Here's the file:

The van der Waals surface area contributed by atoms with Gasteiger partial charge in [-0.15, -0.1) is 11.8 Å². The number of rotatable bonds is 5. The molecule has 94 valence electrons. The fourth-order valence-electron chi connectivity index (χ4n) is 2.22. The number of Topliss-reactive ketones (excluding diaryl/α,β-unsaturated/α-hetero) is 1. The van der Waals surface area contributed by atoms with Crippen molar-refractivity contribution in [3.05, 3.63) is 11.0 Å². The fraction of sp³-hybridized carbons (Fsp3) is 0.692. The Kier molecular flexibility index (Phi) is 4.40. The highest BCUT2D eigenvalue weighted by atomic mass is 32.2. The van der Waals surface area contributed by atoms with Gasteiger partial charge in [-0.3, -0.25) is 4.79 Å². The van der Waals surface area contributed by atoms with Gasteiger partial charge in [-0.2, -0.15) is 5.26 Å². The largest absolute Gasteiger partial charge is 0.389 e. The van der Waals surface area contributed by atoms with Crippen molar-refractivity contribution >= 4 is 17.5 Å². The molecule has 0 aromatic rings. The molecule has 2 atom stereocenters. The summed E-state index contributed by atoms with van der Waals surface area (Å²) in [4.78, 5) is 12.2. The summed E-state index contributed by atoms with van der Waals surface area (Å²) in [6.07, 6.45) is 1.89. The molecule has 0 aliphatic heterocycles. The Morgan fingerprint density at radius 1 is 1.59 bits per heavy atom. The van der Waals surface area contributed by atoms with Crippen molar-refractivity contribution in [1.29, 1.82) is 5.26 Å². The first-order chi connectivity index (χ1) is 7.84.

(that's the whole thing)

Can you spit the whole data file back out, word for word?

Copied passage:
The van der Waals surface area contributed by atoms with Gasteiger partial charge in [-0.15, -0.1) is 11.8 Å². The number of rotatable bonds is 5. The molecule has 94 valence electrons. The fourth-order valence-electron chi connectivity index (χ4n) is 2.22. The number of Topliss-reactive ketones (excluding diaryl/α,β-unsaturated/α-hetero) is 1. The van der Waals surface area contributed by atoms with Crippen molar-refractivity contribution in [3.05, 3.63) is 11.0 Å². The fraction of sp³-hybridized carbons (Fsp3) is 0.692. The Kier molecular flexibility index (Phi) is 4.40. The highest BCUT2D eigenvalue weighted by atomic mass is 32.2. The van der Waals surface area contributed by atoms with Gasteiger partial charge in [-0.3, -0.25) is 4.79 Å². The van der Waals surface area contributed by atoms with Gasteiger partial charge in [-0.2, -0.15) is 5.26 Å². The largest absolute Gasteiger partial charge is 0.389 e. The van der Waals surface area contributed by atoms with Crippen molar-refractivity contribution >= 4 is 17.5 Å². The molecule has 0 aromatic rings. The molecule has 2 atom stereocenters. The summed E-state index contributed by atoms with van der Waals surface area (Å²) in [4.78, 5) is 12.2. The summed E-state index contributed by atoms with van der Waals surface area (Å²) in [6.07, 6.45) is 1.89. The molecule has 0 aliphatic heterocycles. The Morgan fingerprint density at radius 1 is 1.59 bits per heavy atom. The van der Waals surface area contributed by atoms with Crippen molar-refractivity contribution in [1.29, 1.82) is 5.26 Å². The first-order chi connectivity index (χ1) is 7.84.